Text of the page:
ETF provider Impact Shares has filed to launch its fifth product, a fund that would invest in reinsurance securities tied to natural disasters.
That fund, the Impact Shares Climate Risk Reinsurance ETF, would use “a proprietary methodology based upon qualitative and quantitative elements, including peril type, geography, payout trigger and issuer,” according to an initial prospectus filed Tuesday with the Securities and Exchange Commission.
Among the goals of the product are increasing capacity for natural disaster insurance for people who will be most affected by climate change, as well as drawing attention to the pricing practices for the bonds that back the insurance, Impact Shares CEO Ethan Powell said.
The ETF would trade on NYSE ARCA with the ticker ROAR. It would invest in catastrophe bonds, whose return of principal and interest payments depend on claims not being made in connection with natural disasters including hurricanes and floods.
“The cat-bond asset class currently doesn’t have any listed or retail products at all,” Powell said, noting that those bonds are usually held by hedge funds and institutional investors. “It’s like a floating-rate fixed income [product], where you’re removing the credit risk premium and inserting weather risk premium.”
Demand for catastrophe bonds “is a barometer for the true cost of increased climate volatility,” he said.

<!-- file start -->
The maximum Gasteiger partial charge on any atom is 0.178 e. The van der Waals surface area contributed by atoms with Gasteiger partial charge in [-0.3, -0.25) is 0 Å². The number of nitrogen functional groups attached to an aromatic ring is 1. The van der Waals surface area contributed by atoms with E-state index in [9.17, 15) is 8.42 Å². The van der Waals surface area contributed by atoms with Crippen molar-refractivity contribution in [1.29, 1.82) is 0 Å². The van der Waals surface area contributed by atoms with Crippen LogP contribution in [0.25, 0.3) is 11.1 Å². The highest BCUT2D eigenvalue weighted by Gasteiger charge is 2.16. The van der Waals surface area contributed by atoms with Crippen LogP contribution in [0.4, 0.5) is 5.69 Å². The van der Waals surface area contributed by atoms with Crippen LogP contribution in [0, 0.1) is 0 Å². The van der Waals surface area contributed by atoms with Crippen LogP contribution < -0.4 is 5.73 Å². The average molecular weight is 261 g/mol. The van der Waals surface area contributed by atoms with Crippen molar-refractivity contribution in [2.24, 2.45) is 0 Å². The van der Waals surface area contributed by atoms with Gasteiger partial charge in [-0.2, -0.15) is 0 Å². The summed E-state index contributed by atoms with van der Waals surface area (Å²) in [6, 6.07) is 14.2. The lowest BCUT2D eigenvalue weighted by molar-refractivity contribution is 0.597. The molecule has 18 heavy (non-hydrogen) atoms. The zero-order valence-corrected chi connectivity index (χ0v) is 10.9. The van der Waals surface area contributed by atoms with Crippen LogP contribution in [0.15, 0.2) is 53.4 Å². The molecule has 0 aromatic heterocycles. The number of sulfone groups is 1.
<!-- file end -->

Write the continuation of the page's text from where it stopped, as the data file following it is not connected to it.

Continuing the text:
Following Hurricane Ian in Florida in late September, about a third of the catastrophe bond market was repriced, seeing increases of between 8% and 12%, Powell said.
“We want to bring transparency to that. We want to bring more dialog to that,” he said.
Powell, chief investment officer at Brookmont Capital Management, would serve as portfolio manager for the ETF.
Impact Shares’ existing line of products includes The NAACP Minority Empowerment ETF, YWCA Women’s Empowerment ETF, Sustainable Development Goals Global Equity ETF and Impact Shares Affordable Housing MBS ETF.
The latter ETF, which launched last year, was aimed at increasing capacity for lending, Powell said. The Climate Risk Reinsurance ETF “has similar characteristics,” and the underlying bonds “help defray the cost of large-scale catastrophic” events, he said.
The yield on cat bonds has been about 7%, with a 4% default rate, he said, adding that the estimated yields on the bonds in the ETF will be in the low double digits.
The ETF could help people better understand the true cost of the reinsurance that backs catastrophe insurance in a world faced with more frequent, more intense natural disasters as a result of climate change, Powell said.
“That trend is something that the public needs to know about. We also anticipate that insurers will use this more frequently to defray their risk that they view as being difficult to price.”
This story was originally published on ESG Clarity.
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